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Here’s to the numbers game

The "butterfly" part goes into a vein, and a blood collection tube attaches to the "vacuum." I gotta do this again in a couple days. It used to be fine, but now these little suckers are starting to hurt.

I made it to my first beta test without giving in to pressure to buy a home pregnancy test. I kinda floated through the last several days, having some symptoms of something but blaming everything on the drugs — not just my bad moods.

For example: In the lighter sleep of early morning, I tend to have a blanket tug of war with the Mr. That fight involves turning to one side with a death grip on the covers. After nearly three years, I can literally do this in my sleep. But for the past week, that sleeping turn has come with the equivalent of what feels like someone clanging cymbals on the girls. Mmhm, those girls. I wake up abruptly — mad — then stay awake for another hour or so until about five minutes before my alarm sounds. I blame this for my constant need for a nap before bed. And the vicious cycle continues.

Then, there are the slight pains in my side that go away as soon as I try to identify them. It’s like I’m leaning over to stretch, except I’m sitting still. In that case, I didn’t necessarily blame the drugs. I thought, as usual, it was something I ate from the dairy case. (Infer what you will.)

The whole point of the mind games was to downplay anything that could be unnecessarily attributed to a pregnancy that had not been confirmed. Instead of wishful thinking, it was careful thinking.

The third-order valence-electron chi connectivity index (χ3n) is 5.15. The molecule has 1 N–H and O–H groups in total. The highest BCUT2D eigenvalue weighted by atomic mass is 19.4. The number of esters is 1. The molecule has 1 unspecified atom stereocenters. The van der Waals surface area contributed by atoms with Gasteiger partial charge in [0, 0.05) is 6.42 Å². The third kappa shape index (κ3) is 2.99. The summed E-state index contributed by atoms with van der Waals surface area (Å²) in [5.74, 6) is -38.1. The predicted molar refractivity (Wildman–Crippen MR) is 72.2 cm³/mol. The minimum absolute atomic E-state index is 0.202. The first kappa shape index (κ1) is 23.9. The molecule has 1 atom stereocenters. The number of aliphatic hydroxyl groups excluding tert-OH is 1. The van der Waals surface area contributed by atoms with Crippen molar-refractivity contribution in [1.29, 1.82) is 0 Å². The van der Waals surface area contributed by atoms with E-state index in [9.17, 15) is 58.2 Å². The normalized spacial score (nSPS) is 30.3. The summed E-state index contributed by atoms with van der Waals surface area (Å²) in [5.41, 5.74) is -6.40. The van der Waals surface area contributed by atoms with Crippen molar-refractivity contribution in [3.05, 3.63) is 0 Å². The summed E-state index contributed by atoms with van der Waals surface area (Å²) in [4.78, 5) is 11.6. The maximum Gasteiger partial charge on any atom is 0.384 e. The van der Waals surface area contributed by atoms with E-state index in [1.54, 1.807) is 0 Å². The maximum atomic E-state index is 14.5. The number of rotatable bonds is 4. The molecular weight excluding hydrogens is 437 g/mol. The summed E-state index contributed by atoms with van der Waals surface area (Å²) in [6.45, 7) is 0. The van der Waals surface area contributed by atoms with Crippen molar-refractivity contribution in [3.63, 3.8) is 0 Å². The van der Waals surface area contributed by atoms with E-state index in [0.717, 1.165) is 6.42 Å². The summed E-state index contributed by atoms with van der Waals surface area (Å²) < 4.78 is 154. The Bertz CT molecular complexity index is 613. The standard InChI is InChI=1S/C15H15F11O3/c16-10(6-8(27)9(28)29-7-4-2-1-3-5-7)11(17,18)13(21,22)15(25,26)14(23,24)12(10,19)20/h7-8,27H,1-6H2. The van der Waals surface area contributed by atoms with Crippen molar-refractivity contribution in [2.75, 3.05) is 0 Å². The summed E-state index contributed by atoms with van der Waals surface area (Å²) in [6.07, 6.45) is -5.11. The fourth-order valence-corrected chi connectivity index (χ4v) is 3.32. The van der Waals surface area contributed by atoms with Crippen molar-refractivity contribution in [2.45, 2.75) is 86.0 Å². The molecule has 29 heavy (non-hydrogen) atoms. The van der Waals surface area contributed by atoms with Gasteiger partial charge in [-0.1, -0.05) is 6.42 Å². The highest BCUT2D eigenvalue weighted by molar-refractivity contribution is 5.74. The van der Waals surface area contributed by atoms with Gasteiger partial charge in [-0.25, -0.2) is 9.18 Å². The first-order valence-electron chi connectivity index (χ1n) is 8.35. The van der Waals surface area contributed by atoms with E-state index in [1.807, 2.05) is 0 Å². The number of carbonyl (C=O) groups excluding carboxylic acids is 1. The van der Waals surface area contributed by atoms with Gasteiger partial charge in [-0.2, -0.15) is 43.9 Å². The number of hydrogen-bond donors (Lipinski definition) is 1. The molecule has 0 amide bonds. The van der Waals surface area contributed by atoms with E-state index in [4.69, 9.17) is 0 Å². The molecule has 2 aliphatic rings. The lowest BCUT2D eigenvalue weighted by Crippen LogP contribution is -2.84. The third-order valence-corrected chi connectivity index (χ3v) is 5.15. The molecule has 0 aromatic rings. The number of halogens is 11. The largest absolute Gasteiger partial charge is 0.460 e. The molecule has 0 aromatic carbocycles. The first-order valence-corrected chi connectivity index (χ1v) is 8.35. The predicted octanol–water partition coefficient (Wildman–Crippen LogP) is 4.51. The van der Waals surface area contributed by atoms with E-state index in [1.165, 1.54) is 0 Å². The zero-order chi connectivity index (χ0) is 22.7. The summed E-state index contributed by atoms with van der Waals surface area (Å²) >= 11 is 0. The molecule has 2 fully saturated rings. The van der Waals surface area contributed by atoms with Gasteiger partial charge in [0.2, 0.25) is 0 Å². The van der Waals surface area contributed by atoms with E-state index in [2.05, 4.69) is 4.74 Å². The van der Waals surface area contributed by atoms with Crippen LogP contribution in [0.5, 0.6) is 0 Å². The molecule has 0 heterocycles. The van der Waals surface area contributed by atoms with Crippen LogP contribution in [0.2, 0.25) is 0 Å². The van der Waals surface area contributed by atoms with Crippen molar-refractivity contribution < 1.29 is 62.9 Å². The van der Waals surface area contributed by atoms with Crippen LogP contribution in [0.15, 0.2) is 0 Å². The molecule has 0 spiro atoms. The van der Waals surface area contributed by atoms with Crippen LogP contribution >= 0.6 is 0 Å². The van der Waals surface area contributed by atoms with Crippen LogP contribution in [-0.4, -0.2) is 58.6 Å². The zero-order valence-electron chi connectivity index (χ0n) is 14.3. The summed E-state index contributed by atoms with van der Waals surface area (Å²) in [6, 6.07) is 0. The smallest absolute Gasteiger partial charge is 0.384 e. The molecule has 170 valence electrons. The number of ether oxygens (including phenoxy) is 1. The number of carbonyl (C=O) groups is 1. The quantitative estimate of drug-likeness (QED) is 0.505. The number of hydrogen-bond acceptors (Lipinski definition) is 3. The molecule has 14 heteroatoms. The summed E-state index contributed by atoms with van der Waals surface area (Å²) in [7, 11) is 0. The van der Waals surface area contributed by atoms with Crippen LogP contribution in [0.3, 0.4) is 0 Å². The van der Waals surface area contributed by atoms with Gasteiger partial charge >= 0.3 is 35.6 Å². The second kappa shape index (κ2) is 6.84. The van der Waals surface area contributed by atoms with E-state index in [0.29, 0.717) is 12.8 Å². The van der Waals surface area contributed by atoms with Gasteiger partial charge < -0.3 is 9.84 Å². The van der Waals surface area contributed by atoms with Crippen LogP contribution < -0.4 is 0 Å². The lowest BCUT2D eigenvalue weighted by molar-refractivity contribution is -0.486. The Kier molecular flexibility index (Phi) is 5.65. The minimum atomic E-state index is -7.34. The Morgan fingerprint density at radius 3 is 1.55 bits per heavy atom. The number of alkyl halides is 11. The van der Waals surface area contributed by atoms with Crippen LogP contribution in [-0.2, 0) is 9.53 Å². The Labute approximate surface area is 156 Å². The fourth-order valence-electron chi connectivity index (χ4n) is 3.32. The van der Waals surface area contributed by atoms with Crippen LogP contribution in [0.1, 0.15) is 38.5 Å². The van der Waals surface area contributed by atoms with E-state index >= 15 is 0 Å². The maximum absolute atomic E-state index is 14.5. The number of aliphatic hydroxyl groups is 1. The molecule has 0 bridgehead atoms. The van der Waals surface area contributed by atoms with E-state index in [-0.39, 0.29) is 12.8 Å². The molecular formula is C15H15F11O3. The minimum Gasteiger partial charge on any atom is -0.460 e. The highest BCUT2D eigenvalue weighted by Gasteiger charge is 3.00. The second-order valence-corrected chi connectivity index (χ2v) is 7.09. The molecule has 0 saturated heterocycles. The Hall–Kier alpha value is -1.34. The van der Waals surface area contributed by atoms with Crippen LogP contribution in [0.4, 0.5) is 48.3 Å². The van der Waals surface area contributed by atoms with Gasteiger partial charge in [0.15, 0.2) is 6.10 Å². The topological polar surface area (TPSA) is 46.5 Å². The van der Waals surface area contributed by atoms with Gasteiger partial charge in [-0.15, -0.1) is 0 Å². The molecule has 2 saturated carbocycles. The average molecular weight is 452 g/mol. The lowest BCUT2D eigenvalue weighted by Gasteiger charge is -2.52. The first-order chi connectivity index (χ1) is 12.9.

The game changer was the quick phone call from the nurse about an hour an a half after my blood test, 10 days post transfer. “I’m calling with good news that your beta level is positive at 148. You’ll keep taking your meds and come back Tuesday. Then, it should double to about 320.”

She didn’t say pregnant and I didn’t hear pregnant nor say pregnant to the Mr. But we all know 148 is a good sign. Still, I know not to get too excited — at least not yet. Here’s why: While anything above 25 milli-international units per milliliter (mIU/ml) equals a positive pregnancy test, the real proof is in how much the numbers increase in 48-72 hours. Even then, it’s only through ultrasound, somewhere between 1,000 and 2,000 mIU/ml, that we can get more accurate information about the pregnancy. That includes whether we’re carrying one or two babies.

I could come up with a multitude of Doomsday scenarios, but the possibility of them is enough to keep me grounded even despite the silly grin that the Mr.’s probably worn all day. It’s cute, and it reminds me that there’s hope. Don’t get me wrong: I am tickled chocolate brown and a little bit relieved, but I remain super cautious. I’m thankful to God because I consider this an answered prayer even though there are others to come. With all of that in mind, I’ll quietly celebrate 148 mIU/ml for what it is with a glass of water, more drugs and gummy prenatal vitamins. In the meantime, we’ll see what happens

Here’s to the numbers game. Cheers, big ears.